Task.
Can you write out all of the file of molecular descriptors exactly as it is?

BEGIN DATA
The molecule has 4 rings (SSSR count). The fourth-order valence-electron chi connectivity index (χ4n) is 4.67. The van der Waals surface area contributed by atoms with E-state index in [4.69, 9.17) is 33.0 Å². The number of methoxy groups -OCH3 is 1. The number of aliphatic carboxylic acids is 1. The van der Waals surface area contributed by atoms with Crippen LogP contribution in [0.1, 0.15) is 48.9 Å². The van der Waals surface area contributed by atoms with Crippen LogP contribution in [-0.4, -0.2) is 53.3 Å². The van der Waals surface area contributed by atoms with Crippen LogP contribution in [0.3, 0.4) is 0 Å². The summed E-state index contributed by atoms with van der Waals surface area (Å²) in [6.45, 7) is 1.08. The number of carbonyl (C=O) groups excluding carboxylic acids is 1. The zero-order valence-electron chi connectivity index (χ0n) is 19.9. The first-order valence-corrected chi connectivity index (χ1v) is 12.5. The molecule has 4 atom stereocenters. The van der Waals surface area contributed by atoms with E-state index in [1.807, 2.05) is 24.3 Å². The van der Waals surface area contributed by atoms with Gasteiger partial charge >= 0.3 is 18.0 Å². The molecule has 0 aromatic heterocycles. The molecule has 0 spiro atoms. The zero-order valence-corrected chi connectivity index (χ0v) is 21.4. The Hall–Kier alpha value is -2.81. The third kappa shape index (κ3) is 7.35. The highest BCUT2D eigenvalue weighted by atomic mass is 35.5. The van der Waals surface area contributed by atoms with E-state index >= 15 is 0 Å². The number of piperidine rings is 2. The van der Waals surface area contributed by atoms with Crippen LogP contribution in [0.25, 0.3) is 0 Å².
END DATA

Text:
The molecule has 4 rings (SSSR count). The fourth-order valence-electron chi connectivity index (χ4n) is 4.67. The van der Waals surface area contributed by atoms with E-state index in [4.69, 9.17) is 33.0 Å². The number of methoxy groups -OCH3 is 1. The number of aliphatic carboxylic acids is 1. The van der Waals surface area contributed by atoms with Crippen LogP contribution in [0.1, 0.15) is 48.9 Å². The van der Waals surface area contributed by atoms with Crippen LogP contribution in [-0.4, -0.2) is 53.3 Å². The van der Waals surface area contributed by atoms with Crippen LogP contribution in [0.3, 0.4) is 0 Å². The summed E-state index contributed by atoms with van der Waals surface area (Å²) in [6.45, 7) is 1.08. The number of carbonyl (C=O) groups excluding carboxylic acids is 1. The zero-order valence-electron chi connectivity index (χ0n) is 19.9. The first-order valence-corrected chi connectivity index (χ1v) is 12.5. The molecule has 4 atom stereocenters. The van der Waals surface area contributed by atoms with E-state index in [1.807, 2.05) is 24.3 Å². The van der Waals surface area contributed by atoms with Gasteiger partial charge >= 0.3 is 18.0 Å². The molecule has 0 aromatic heterocycles. The molecule has 0 spiro atoms. The zero-order valence-corrected chi connectivity index (χ0v) is 21.4. The Hall–Kier alpha value is -2.81. The third kappa shape index (κ3) is 7.35. The highest BCUT2D eigenvalue weighted by atomic mass is 35.5. The van der Waals surface area contributed by atoms with E-state index >= 15 is 0 Å². The number of piperidine rings is 2. The van der Waals surface area contributed by atoms with Crippen LogP contribution in [0.25, 0.3) is 0 Å².